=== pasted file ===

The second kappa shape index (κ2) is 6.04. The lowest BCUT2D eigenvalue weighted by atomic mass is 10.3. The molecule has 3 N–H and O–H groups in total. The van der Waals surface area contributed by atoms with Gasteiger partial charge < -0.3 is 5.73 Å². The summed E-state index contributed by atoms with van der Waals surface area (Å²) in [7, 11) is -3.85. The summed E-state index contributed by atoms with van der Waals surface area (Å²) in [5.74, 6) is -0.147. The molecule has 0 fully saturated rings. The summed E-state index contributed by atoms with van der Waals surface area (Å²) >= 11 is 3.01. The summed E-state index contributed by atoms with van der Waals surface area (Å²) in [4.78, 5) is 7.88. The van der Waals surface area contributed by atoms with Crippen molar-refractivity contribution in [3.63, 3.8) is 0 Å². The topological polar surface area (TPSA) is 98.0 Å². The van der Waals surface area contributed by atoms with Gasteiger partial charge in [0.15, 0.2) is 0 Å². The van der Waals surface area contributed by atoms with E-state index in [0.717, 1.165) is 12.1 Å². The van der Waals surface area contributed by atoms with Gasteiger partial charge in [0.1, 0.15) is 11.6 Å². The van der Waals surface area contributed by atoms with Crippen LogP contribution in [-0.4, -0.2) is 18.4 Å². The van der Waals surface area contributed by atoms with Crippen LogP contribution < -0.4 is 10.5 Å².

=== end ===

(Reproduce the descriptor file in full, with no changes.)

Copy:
The second kappa shape index (κ2) is 6.04. The lowest BCUT2D eigenvalue weighted by atomic mass is 10.3. The molecule has 3 N–H and O–H groups in total. The van der Waals surface area contributed by atoms with Gasteiger partial charge < -0.3 is 5.73 Å². The summed E-state index contributed by atoms with van der Waals surface area (Å²) in [7, 11) is -3.85. The summed E-state index contributed by atoms with van der Waals surface area (Å²) in [5.74, 6) is -0.147. The molecule has 0 fully saturated rings. The summed E-state index contributed by atoms with van der Waals surface area (Å²) >= 11 is 3.01. The summed E-state index contributed by atoms with van der Waals surface area (Å²) in [4.78, 5) is 7.88. The van der Waals surface area contributed by atoms with Crippen molar-refractivity contribution in [3.63, 3.8) is 0 Å². The topological polar surface area (TPSA) is 98.0 Å². The van der Waals surface area contributed by atoms with Gasteiger partial charge in [0.15, 0.2) is 0 Å². The van der Waals surface area contributed by atoms with E-state index in [0.717, 1.165) is 12.1 Å². The van der Waals surface area contributed by atoms with Gasteiger partial charge in [0.1, 0.15) is 11.6 Å². The van der Waals surface area contributed by atoms with Crippen LogP contribution in [-0.4, -0.2) is 18.4 Å². The van der Waals surface area contributed by atoms with Crippen LogP contribution < -0.4 is 10.5 Å².